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Mild TBIs Affect Entire Families for Lifetimes

While many people may consider concussions or other types of mild traumatic brain injuries to be relatively minor injuries, any head trauma is capable of having a long-lasting impact not only on the victim, but on his or her family as well.

Recovery following a traumatic brain injury (TBI) can be a long and sometimes confusing process, particularly when a child with TBI is involved. It is for this reason caregivers and loved ones should educate themselves on brain injuries, so they have an understanding on what to expect and can begin to adjust to the new responsibilities they will take on.

As the Brain Injury Association of America (BIAA) reminds us, “Brain injury rehabilitation is a marathon and not a sprint.” Families need to be prepared to go the distance to provide their loved one with the level of quality care he or she requires during the recovery process.

Fortunately, there are a number of groups geared toward providing TBI caregivers with unwavering compassion and support.

The Effect a TBI Can Have on a Victim’s Family and Loved Ones

Family members and loved ones of a TBI victim may begin to experience feelings of being overwhelmed, burden, stress, anxiety, resentment, anger and even depression. Rest assured that this is quite common.

With TBIs, a lot can change in the blink of an eye. An individual who was outgoing, energetic and communicative prior to sustaining a TBI may suddenly become withdrawn, aggressive and unwilling to interact with others.

Individuals who suffer TBIs in car accidents, falls or sports-related injuries may experience a wide variety of physical cognitive and psychological symptoms. These are just a few of the symptoms you should be aware of:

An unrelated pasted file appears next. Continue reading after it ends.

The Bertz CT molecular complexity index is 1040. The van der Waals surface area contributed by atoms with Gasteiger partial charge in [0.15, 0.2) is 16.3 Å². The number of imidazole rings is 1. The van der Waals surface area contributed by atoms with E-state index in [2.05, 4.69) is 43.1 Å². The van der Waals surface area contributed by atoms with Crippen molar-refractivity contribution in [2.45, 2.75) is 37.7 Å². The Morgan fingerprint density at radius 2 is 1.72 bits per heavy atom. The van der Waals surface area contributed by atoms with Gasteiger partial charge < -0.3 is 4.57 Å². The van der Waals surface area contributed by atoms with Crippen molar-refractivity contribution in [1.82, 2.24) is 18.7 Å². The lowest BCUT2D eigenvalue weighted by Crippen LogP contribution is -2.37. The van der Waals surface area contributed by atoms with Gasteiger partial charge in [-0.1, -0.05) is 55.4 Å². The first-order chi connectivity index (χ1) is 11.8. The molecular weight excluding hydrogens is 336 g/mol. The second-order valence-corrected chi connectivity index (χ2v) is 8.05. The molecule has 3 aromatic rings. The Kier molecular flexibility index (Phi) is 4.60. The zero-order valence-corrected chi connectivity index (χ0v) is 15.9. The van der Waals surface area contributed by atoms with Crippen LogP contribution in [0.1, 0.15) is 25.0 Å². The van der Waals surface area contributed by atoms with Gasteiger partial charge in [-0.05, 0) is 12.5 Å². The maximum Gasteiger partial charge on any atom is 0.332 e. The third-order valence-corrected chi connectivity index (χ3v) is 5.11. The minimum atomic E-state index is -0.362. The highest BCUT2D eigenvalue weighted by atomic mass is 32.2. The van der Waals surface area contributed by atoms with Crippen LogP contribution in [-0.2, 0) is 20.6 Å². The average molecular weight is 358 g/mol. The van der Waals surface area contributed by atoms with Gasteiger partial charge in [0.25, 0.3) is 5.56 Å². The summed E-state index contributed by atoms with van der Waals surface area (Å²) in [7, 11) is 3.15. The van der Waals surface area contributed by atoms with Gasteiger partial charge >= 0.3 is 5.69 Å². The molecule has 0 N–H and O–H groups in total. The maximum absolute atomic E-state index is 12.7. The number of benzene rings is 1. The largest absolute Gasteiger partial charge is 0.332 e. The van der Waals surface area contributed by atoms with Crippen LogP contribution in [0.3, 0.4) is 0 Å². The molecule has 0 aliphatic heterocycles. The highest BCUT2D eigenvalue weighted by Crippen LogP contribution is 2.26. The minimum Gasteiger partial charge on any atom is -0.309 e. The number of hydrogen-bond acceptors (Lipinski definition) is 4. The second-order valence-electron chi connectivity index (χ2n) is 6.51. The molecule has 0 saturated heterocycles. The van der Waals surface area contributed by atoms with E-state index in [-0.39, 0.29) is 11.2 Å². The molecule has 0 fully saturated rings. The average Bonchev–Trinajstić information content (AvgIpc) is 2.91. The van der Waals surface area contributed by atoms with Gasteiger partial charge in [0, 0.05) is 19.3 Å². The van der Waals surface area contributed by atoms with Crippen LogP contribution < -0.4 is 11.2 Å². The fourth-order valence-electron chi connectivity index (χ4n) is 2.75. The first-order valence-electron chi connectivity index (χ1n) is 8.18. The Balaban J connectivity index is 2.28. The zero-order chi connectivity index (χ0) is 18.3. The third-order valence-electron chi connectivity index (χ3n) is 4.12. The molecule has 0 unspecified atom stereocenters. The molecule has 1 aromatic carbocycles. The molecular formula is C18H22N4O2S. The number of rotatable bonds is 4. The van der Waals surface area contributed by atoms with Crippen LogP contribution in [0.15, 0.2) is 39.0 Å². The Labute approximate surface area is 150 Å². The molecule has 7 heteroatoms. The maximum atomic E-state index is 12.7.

• Personality changes.
  • Memory problems.
  • Learning difficulties.
  • Shortened attention span.
  • Coordination problems.
  • Difficulties with speech.
  • Weakness.
  • Paralysis, partial or full.
  • Lack of empathy toward others.
  • Inability to control emotions.
  • Aggression or irritability.
  • Mood swings.
  • Depression.

Research has proven the ease with which a TBI victim achieves recovery and is able to be reintegrated into the community is in direct correlation to the level of support he or she has from family and friends, according to Brainline. In this type of situation, family-centered care is an integral part of rehabilitation and recovery.

While there is no surefire way to fully prepare for these types of situations, patience and compassion are key during such difficult times.

Strategies to Help Caregivers Cope and Alleviate Stress

Family members and other caregivers often find themselves having to do tasks the TBI victim is no longer able to do on his or her own. While balancing a checkbook, making dinner, helping the kids with homework, doing laundry and other everyday tasks may seem mundane, it is this type of activities which can lead to extra stress and strain on caregivers.

TBI caregivers need to realize the importance of learning how to cope with their new situation and finding a way to alleviate their own personal stress. If you are worn out, irritable or frustrated, those emotions will have a negative impact on your loved one.

A mild TBI victim needs all the help, compassion and support you can provide. The following strategies may be used to help you adjust to your role as caregiver and alleviate any stress you may be feeling:

  • Take time for yourself. Caregivers should never attempt to provide care to another when they are physically or emotionally exhausted. Sharing responsibilities with another family member or opting for in-home assistance can help eliminate compassion fatigue.
  • Never ignore feelings of depression or anxiety. Support groups can help you understand your role, cope with the problems you face and alleviate concerns.
  • Maintain a regular schedule as much as possible. This will not only provide stability for your loved one, but it will allow you to tend to your personal needs as well.
  • You do not have to go through this alone. Insist that you get the assistance and support you need.

Mild TBIs will usually have more of an effect on a family’s life than they may have originally thought. Working together, obtaining support and following recommended medical treatments and rehabilitation programs can help you find the proper balance needed to enable a proper recovery.

Sources:
Brain Injury Association of America – Family & Caregivers
Brain Injury Association of America – Choosing the Right Caregiver Support Group
Family Caregiver Alliance – Traumatic Brain Injury
Brainline – Caregiving & Brain Injury

Published inParenting

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